In addition, smart door locks offer more than just stand-alone operation and clever functions. In a domestic setting, magic happens when locks work in harmony with a home automation system, connected by protocols like Z-Wave, ZigBee or Wi-Fi.
"Smart" security on the move
The smartphone is becoming a remote control for managing a connected life beyond just home (and even workplace) security. According to Accenture, the parcel delivery services market will grow by $343 billion by 2020. Just like home security, convenience is a major driver of change.
Homeowners can send guests a virtual digital key to their phones, or provide a temporary or single-use PIN to unlock the door
A recent PostNord pilot in Sweden aimed to remove the inconvenience of waiting home for a postal delivery. Selected customers of some major Scandinavian e-retailers could choose to have parcels delivered inside their front door, if it was equipped with a Yale smart door lock.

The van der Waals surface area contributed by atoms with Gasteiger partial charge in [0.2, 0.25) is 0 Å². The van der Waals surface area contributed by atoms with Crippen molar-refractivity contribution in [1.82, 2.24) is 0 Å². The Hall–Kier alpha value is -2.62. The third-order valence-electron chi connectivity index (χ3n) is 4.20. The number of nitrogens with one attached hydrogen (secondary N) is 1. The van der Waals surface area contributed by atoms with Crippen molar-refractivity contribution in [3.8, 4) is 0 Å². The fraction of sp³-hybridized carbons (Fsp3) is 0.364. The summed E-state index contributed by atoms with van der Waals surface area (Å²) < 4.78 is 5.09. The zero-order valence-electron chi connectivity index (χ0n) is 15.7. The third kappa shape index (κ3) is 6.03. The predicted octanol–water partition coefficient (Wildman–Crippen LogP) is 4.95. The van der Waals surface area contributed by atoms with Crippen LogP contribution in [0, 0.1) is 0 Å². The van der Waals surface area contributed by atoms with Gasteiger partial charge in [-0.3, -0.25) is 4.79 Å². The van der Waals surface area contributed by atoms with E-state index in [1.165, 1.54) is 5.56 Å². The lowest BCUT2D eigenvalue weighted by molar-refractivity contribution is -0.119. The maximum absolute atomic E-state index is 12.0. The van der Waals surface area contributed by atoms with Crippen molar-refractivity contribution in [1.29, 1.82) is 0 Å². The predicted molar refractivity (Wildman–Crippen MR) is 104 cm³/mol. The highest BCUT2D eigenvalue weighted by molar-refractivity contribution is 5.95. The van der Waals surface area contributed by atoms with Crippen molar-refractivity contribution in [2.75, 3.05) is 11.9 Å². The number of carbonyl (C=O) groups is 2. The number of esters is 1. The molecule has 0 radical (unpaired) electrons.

Home delivery is among potential smart services covered in “The Smart Door Locks Report 2018 ”. When asked whether the ability to receive parcels securely in a porch or lobby would make them more likely to invest in a smart door lock, 79% said it would.It is easy to revoke a digital key, if you don’t want its owner to come around anymore
Holiday rentals and smart home tech
ASSA ABLOY research published in 2017 forecasts continued growth in the European holiday rentals sector (at 5.8% CAGR). Smart door locks are also making an impact here, at both ends of the market: for service providers — agents and homeowners — and for travellers.